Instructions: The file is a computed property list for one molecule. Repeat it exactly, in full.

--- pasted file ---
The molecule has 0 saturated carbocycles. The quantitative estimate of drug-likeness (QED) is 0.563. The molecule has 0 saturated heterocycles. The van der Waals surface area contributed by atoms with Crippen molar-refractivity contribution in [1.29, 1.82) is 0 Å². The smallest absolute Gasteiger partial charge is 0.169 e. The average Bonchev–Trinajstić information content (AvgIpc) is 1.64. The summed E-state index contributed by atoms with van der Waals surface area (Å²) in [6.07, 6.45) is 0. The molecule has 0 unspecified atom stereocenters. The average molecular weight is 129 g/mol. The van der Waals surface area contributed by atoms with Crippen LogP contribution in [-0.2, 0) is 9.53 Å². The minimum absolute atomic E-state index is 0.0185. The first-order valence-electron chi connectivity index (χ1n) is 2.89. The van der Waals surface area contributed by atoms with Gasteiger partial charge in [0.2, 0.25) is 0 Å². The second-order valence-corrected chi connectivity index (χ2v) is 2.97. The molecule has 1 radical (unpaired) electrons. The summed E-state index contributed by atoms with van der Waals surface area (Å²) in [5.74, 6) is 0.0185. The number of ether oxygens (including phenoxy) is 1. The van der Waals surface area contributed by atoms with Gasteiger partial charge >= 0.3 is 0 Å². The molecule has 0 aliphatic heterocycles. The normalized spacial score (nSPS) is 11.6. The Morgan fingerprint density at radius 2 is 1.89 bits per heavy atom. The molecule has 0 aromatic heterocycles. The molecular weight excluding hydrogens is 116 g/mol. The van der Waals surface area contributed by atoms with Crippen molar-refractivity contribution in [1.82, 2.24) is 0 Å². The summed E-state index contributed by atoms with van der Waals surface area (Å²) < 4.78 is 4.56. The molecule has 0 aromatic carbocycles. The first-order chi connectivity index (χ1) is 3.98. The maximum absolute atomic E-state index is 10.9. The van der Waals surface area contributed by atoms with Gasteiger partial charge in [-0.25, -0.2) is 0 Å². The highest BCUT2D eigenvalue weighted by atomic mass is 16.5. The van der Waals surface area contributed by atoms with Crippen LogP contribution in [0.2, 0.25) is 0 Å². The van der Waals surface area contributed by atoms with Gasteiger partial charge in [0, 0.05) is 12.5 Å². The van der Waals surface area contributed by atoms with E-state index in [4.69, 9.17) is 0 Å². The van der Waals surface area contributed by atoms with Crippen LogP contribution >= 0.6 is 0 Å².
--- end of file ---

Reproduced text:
The molecule has 0 saturated carbocycles. The quantitative estimate of drug-likeness (QED) is 0.563. The molecule has 0 saturated heterocycles. The van der Waals surface area contributed by atoms with Crippen molar-refractivity contribution in [1.29, 1.82) is 0 Å². The smallest absolute Gasteiger partial charge is 0.169 e. The average Bonchev–Trinajstić information content (AvgIpc) is 1.64. The summed E-state index contributed by atoms with van der Waals surface area (Å²) in [6.07, 6.45) is 0. The molecule has 0 unspecified atom stereocenters. The average molecular weight is 129 g/mol. The van der Waals surface area contributed by atoms with Crippen LogP contribution in [-0.2, 0) is 9.53 Å². The minimum absolute atomic E-state index is 0.0185. The first-order valence-electron chi connectivity index (χ1n) is 2.89. The van der Waals surface area contributed by atoms with Gasteiger partial charge in [0.2, 0.25) is 0 Å². The second-order valence-corrected chi connectivity index (χ2v) is 2.97. The molecule has 1 radical (unpaired) electrons. The summed E-state index contributed by atoms with van der Waals surface area (Å²) in [5.74, 6) is 0.0185. The number of ether oxygens (including phenoxy) is 1. The van der Waals surface area contributed by atoms with Gasteiger partial charge >= 0.3 is 0 Å². The molecule has 0 aliphatic heterocycles. The normalized spacial score (nSPS) is 11.6. The Morgan fingerprint density at radius 2 is 1.89 bits per heavy atom. The molecule has 0 aromatic heterocycles. The molecular weight excluding hydrogens is 116 g/mol. The van der Waals surface area contributed by atoms with Crippen molar-refractivity contribution in [1.82, 2.24) is 0 Å². The summed E-state index contributed by atoms with van der Waals surface area (Å²) < 4.78 is 4.56. The molecule has 0 aromatic carbocycles. The first-order chi connectivity index (χ1) is 3.98. The maximum absolute atomic E-state index is 10.9. The van der Waals surface area contributed by atoms with Gasteiger partial charge in [-0.25, -0.2) is 0 Å². The highest BCUT2D eigenvalue weighted by atomic mass is 16.5. The van der Waals surface area contributed by atoms with Crippen LogP contribution in [0.2, 0.25) is 0 Å². The van der Waals surface area contributed by atoms with Gasteiger partial charge in [0, 0.05) is 12.5 Å². The van der Waals surface area contributed by atoms with E-state index in [4.69, 9.17) is 0 Å². The van der Waals surface area contributed by atoms with Crippen LogP contribution >= 0.6 is 0 Å².